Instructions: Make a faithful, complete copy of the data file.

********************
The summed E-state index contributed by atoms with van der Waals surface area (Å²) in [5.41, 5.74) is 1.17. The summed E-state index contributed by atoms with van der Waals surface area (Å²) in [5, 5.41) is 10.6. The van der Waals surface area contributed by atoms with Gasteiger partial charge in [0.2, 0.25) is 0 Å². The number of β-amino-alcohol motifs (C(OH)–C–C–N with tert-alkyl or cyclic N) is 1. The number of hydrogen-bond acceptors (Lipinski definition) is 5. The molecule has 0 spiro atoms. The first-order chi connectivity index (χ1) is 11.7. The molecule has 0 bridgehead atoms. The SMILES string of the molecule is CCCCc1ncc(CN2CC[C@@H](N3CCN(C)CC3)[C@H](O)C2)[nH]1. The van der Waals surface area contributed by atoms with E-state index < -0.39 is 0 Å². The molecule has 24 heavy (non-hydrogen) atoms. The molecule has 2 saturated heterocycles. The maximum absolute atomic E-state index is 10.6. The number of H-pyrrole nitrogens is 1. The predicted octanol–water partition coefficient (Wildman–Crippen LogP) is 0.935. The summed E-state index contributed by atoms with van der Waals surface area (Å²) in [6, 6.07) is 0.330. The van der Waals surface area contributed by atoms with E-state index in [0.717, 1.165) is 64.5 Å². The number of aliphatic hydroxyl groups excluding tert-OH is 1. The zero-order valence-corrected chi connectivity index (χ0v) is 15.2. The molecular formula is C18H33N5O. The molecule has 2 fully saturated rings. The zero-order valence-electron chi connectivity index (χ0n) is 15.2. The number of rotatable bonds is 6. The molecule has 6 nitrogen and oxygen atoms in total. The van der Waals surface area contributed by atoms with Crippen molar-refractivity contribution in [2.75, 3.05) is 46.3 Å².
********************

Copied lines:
The summed E-state index contributed by atoms with van der Waals surface area (Å²) in [5.41, 5.74) is 1.17. The summed E-state index contributed by atoms with van der Waals surface area (Å²) in [5, 5.41) is 10.6. The van der Waals surface area contributed by atoms with Gasteiger partial charge in [0.2, 0.25) is 0 Å². The number of β-amino-alcohol motifs (C(OH)–C–C–N with tert-alkyl or cyclic N) is 1. The number of hydrogen-bond acceptors (Lipinski definition) is 5. The molecule has 0 spiro atoms. The first-order chi connectivity index (χ1) is 11.7. The molecule has 0 bridgehead atoms. The SMILES string of the molecule is CCCCc1ncc(CN2CC[C@@H](N3CCN(C)CC3)[C@H](O)C2)[nH]1. The van der Waals surface area contributed by atoms with E-state index < -0.39 is 0 Å². The molecule has 24 heavy (non-hydrogen) atoms. The molecule has 2 saturated heterocycles. The maximum absolute atomic E-state index is 10.6. The number of H-pyrrole nitrogens is 1. The predicted octanol–water partition coefficient (Wildman–Crippen LogP) is 0.935. The summed E-state index contributed by atoms with van der Waals surface area (Å²) in [6, 6.07) is 0.330. The van der Waals surface area contributed by atoms with E-state index in [0.717, 1.165) is 64.5 Å². The number of aliphatic hydroxyl groups excluding tert-OH is 1. The zero-order valence-corrected chi connectivity index (χ0v) is 15.2. The molecular formula is C18H33N5O. The molecule has 2 fully saturated rings. The zero-order valence-electron chi connectivity index (χ0n) is 15.2. The number of rotatable bonds is 6. The molecule has 6 nitrogen and oxygen atoms in total. The van der Waals surface area contributed by atoms with Crippen molar-refractivity contribution in [2.75, 3.05) is 46.3 Å².